So yes, it’s true: the economy has cycled up and down. Yes, there was “full employment” as recently as the late 1990s under President Bill Clinton — down near 4 percent just before the crash, though you could hardly call Clinton’s spending policies Keynesian at the time, since he was building budget surpluses (net of Social Security and Medicare), taking money out of the economy instead of adding to the annual deficit and thus raising our cumulative national debt.

And yes, it’s true: the same thing happened at the end of President George W. Bush’s second term — we had near-full employment — just before the Crash of ’08.

But one counter argument is that the higher you fly, the harder you fall — that the “full employment” of 2000 and 2008 were bubble-fueled mirages: the Internet bubble of ’90s; the housing bubble of “the aughts.”

Another counter is that for decades now, official unemployment has been severely undercounted, an argument that Baker has convincingly made himself. We first reported this on the NewsHour in a story called “Non-working Numbers” back in 2003 when the term “jobless recovery” first came into vogue. We followed up in 2009 and in January of 2011, inaugurated our own more inclusive measure of under- and unemployment, “U-7,” which we update the first Friday of every month in lockstep with the release of the government’s official unemployment number, aka “U-3.”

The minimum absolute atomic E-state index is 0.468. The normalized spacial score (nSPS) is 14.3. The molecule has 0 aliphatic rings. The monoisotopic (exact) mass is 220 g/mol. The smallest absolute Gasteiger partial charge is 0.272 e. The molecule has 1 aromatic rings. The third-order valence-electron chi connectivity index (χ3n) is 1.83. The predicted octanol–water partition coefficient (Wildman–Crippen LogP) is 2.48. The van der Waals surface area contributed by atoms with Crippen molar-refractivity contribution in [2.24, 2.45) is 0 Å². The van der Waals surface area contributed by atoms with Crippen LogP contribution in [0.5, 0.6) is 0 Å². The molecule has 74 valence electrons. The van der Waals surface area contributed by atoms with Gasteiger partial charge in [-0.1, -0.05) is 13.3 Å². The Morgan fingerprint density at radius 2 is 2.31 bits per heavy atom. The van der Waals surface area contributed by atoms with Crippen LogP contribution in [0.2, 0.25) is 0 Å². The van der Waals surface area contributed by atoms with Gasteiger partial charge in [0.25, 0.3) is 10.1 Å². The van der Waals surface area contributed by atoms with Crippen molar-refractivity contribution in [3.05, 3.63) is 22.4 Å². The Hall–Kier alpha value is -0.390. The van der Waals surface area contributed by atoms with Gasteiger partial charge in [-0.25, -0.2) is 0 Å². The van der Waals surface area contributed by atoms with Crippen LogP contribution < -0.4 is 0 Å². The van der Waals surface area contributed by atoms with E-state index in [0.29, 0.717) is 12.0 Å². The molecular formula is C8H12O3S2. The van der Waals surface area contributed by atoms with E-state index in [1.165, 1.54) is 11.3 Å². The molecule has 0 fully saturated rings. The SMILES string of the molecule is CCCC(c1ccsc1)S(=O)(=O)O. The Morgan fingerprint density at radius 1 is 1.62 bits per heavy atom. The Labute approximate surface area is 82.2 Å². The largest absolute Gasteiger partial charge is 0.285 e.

None of the above is meant to argue that cyclicality plays no role in the unemployment rate. The chart below doesn’t adjust for the official undercounting of unemployment, which began in the mid-’90s. If it did, the recent peaks would be much higher. But who would wish to contest the roller-coaster nature of the U.S. job market?

Bureau of Labor Statistics’ historical unemployment rate reflects the roller-coaster nature of the U.S. job market.

Cyclical and structural unemployment are not mutually exclusive. A 2011 paper from the San Francisco Fed attributed 60 percent of long-term unemployment to cyclicality and 40 percent to structural factors.

Conservatives like Brooks may think that corporate tax cuts will address the structural problem. Liberals like Baker and Krugman may think that’s nonsense. Fair enough. But to deride Brooks and Marcus for suggesting that structural unemployment plays an important role these days seems, if not “humbug,” to be at the very least intellectually stinting. Scrooge-like, even.
For more on the structural/cyclical debate, here’s one of our Making Sen$e reports from 2011.

This entry is cross-posted on the Making Sen$e page, where correspondent Paul Solman answers your economic and business questions